The cardboard villain in the black hat can also be found in a lot of fiction, much of it entertaining but ultimately forgettable. Clive Cussler's villains commonly fall into this mold: Dirk Pitt (an unrealistic hero to begin with) does battle against one villain after another who is both supremely evil and completely devoid of any characteristics that make him human. If you've read a lot of Cussler's fiction, you may occasionally suspect that Cussler is simply renaming the same villain for each novel, and changing superficial attributes like nationality. You wouldn't be too far from the truth. (Don't get me wrong: I enjoy Clive Cussler's books from time to time, but as literature--even genre literature--they leave much to be desired.)

Since I've written a number of novels and short stories myself, you might fairly ask me if I practice what I preach. My answer is: I try. My favorite villain has always been the sort of villain who reacts badly to a less-than-perfect situation. 

Eleven Miles of Night is a horror novel. The main plot concerns a young filmmaker's trek down a haunted stretch of rural Ohio roadway--the so-called Shaman's Highway. Jason Kelley is the main protagonist of the novel. During his walk down the Shaman's Highway (as part of a paid contract job for a cable TV series, Ghost Hunting with Simon Rose) Jason encounters numerous supernatural phenomena.

But he also encounters various humans--both good and bad. The main human villain of Eleven Miles of Night is Terrence Coyne. We first meet Terrence Coyne in Chapter 8 of the book:

While Jason Kelley was pondering the wildlife along Route 68, Terrence Coyne was finishing his second can of Miller Light. His wife, Bridgette, regarded him with what he perceived to be an accusatory stare. He glared at her and she quickly looked away.
“Don’t look at me like that,” he said. He opened his refrigerator—their refrigerator, technically speaking—and saw that there were no more beers left. The one in his hand was the last one.
“I’m not looking at you,” she said.
“You were.”
“It’s just that you got drunk last night again. And this is already your second beer tonight.”
“I thought you said that you were taking no notice,” he retorted sharply. He knew that this was not exactly what Bridgette had said; but never mind that. His wife’s holier-than-thou attitude about his drinking never failed to infuriate him. All day he had to endure the tedium of working in his father’s feed store in Wagosh. Wasn't he entitled to a little bit of compensatory drinking? Wasn't he entitled to little bit of fun, for Chrissakes?
He heard his son begin to squall from the far end of their rented house and he felt his anger rise. “Can’t you keep that kid quiet?” he said, in a voice that was a fraction below a shout. He noticed that while there was no beer in the refrigerator, there was plenty of baby formula, and all the healthy crap that his wife liked: low fat milk and cottage cheese. Yogurt and lean ham. Bridgette was responsible for the grocery shopping and she knew that he liked to kick back with a few beers of an evening. Would it kill her to pick up a twelve-pack of Miller Light?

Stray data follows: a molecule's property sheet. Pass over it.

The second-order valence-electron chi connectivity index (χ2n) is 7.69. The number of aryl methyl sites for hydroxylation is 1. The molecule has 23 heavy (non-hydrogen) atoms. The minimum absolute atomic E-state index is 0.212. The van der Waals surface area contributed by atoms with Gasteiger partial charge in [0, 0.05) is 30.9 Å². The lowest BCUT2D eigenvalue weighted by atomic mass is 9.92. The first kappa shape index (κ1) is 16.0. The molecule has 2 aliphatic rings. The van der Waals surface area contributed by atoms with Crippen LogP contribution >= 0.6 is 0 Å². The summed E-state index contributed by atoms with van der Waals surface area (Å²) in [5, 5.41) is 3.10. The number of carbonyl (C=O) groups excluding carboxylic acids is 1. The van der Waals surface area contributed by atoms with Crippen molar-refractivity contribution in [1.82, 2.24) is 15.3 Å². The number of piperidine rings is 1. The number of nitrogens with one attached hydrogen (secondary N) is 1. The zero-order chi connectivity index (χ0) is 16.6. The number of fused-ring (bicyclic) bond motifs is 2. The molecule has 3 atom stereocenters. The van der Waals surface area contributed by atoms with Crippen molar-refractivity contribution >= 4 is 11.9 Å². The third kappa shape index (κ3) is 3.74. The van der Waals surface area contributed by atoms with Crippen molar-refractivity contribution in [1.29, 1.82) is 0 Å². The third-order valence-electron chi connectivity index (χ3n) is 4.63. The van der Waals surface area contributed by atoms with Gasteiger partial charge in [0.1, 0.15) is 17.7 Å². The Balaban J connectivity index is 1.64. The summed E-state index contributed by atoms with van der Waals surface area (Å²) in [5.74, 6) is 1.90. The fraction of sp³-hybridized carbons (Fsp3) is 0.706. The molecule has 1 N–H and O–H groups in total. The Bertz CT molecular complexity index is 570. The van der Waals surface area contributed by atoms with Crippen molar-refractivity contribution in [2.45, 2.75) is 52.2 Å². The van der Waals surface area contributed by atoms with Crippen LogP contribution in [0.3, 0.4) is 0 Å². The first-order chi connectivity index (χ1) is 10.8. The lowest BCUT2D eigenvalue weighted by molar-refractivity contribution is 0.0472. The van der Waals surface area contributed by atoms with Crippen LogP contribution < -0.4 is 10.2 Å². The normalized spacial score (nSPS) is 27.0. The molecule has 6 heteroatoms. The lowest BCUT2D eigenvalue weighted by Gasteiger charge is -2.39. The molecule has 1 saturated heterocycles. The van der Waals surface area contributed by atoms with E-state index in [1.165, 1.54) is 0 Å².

“I’m sorry,” Bridgette said, going out of her way to be conciliatory even though they both knew that he was being an asshole. This was just another part of Bridgette’s holier-than-thou act. It was a stratagem that she employed when he was in an obviously bad mood: She went out of her way to be nice so that he would not have an immediate excuse to vent and lose his temper. Then when he finally did lose his temper, he would feel like even more of an asshole because she had given him no just cause. “I’ll go check on Jeremy.”
He swallowed the last mouthful of beer and watched her walk past. Eighteen months after delivering the baby—their son, he reminded himself—she had lost the last traces of her post-pregnancy weight, and he had to admit that she looked not half bad. Of course, noticing her in that way was the thing that had gotten him into trouble to begin with, if you wanted to get technical about it, and thereby trace the circumstances that had brought about the ruination of his young life. Bridgette Coyne might be holier-than-thou about her husband’s drinking; but she had not been too holy to have sex with him back when she was Bridgette Mackey, a girlfriend whom he had seen as a temporary if enjoyable source of amusement. This side of Carey County wasn't known for its nightlife or its abundance of single young women. And Bridgette Mackey, then barely nineteen years old, had been one of the prettiest of those available. She had been young and sweet and ripe—oh, so ripe.